The tracked data may change as the strategy is created. “For example, maybe not just students’ academic performance, but also their sense of belonging and connection to their school community,” Taylor said.

IRP Consulting was commissioned to gather feedback and incorporate input from Yukon First Nations governments to develop an approach to improving student outcomes.

“We need a deeper understanding of what is happening so that Yukon learners are able to make evidence-based decisions that will help all Yukon students succeed,” Taylor said.

After working with Yukon First Nations governments, Taylor said there will be opportunities to hear from students and other interested parties.

Taylor expects the final product to be ready in the upcoming 2022-23 school year.

gap in graduation rates

According to the March 9 press release, in 2018 the department established an achievement and analysis unit to better manage and analyze student achievement data, and in 2020 a joint data working group was established with the Chiefs Committee on Education to facilitate data sharing with Yukon First to improve nations about student results.

Yukon-wide student data reports on student enrollment, attendance, graduation rates, and statewide assessments are released each year for the previous school year.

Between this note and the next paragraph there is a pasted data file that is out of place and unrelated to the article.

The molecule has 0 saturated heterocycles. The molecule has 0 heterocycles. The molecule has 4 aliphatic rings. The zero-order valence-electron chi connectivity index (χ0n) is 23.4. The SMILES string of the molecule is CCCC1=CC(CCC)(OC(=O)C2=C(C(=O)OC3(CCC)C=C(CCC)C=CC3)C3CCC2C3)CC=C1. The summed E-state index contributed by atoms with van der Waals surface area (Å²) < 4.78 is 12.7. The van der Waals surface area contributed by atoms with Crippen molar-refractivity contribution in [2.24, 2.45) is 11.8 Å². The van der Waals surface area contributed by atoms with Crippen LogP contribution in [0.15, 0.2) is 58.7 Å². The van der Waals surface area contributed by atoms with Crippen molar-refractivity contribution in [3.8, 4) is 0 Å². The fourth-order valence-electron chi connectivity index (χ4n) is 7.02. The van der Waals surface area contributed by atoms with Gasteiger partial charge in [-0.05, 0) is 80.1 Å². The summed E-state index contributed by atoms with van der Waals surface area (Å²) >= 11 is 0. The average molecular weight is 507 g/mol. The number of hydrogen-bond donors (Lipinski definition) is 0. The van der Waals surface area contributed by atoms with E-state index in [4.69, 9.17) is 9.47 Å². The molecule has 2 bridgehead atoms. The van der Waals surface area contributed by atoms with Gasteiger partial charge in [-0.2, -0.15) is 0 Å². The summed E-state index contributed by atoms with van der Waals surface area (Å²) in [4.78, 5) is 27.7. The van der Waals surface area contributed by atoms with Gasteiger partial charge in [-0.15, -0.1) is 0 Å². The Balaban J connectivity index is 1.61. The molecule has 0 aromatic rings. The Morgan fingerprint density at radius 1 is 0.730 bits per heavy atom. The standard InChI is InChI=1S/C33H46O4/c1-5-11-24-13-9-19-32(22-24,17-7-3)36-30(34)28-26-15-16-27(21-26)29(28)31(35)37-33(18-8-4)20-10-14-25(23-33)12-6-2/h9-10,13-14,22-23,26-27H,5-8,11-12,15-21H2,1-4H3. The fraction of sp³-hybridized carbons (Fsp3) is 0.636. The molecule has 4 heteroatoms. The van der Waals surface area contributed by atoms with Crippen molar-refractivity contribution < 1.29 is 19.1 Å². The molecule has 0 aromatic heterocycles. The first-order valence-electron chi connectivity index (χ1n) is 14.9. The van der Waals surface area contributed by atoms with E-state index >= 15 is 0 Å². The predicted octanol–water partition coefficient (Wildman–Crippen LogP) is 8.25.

The 2020-21 report tracks the number of student graduation rates by region and whether they identified as Yukon First Nations, other Indigenous, or non-Indigenous nations.

The latest figures show that graduation rates across the 2020-21 Yukon were the lowest in the report’s final six school years at 74 percent, or 306 successful graduates out of 411 potential graduates.

The rural graduation rate was also the lowest at 65 percent, or 41 out of 63 potential graduates. This compares to the urban rate of 76 percent, or 306 out of 411 potential graduates.

As for the breakdown by self-identification status, the graduation rate among Yukon First Nation students was 66 percent, or 65 out of 98 potential graduates.

Among “other indigenous” students, the graduation rate was even lower at 63 percent, or 22 out of 35 graduates.

That compares to 79 percent of non-First Nation students who graduated, or 219 out of 278 potential graduates.